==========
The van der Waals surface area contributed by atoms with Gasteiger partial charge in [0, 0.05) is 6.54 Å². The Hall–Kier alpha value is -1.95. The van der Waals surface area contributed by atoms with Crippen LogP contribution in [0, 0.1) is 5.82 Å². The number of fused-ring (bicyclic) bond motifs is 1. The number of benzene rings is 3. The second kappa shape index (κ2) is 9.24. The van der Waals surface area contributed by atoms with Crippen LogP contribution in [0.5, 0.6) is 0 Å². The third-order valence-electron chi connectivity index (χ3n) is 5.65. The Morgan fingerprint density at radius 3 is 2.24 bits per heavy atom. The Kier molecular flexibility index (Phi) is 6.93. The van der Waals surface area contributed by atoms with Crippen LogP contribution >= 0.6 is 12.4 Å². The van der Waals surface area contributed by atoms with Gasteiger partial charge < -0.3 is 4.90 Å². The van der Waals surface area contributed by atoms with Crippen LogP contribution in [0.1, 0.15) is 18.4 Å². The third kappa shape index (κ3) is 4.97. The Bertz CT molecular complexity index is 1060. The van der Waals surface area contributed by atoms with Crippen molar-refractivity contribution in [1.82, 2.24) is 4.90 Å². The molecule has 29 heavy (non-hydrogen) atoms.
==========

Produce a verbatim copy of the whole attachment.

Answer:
The van der Waals surface area contributed by atoms with Gasteiger partial charge in [0, 0.05) is 6.54 Å². The Hall–Kier alpha value is -1.95. The van der Waals surface area contributed by atoms with Crippen LogP contribution in [0, 0.1) is 5.82 Å². The number of fused-ring (bicyclic) bond motifs is 1. The number of benzene rings is 3. The second kappa shape index (κ2) is 9.24. The van der Waals surface area contributed by atoms with Crippen LogP contribution in [0.5, 0.6) is 0 Å². The third-order valence-electron chi connectivity index (χ3n) is 5.65. The Morgan fingerprint density at radius 3 is 2.24 bits per heavy atom. The Kier molecular flexibility index (Phi) is 6.93. The van der Waals surface area contributed by atoms with Crippen LogP contribution >= 0.6 is 12.4 Å². The van der Waals surface area contributed by atoms with Gasteiger partial charge < -0.3 is 4.90 Å². The van der Waals surface area contributed by atoms with Crippen LogP contribution in [0.1, 0.15) is 18.4 Å². The third kappa shape index (κ3) is 4.97. The Bertz CT molecular complexity index is 1060. The van der Waals surface area contributed by atoms with Crippen molar-refractivity contribution in [1.82, 2.24) is 4.90 Å². The molecule has 29 heavy (non-hydrogen) atoms.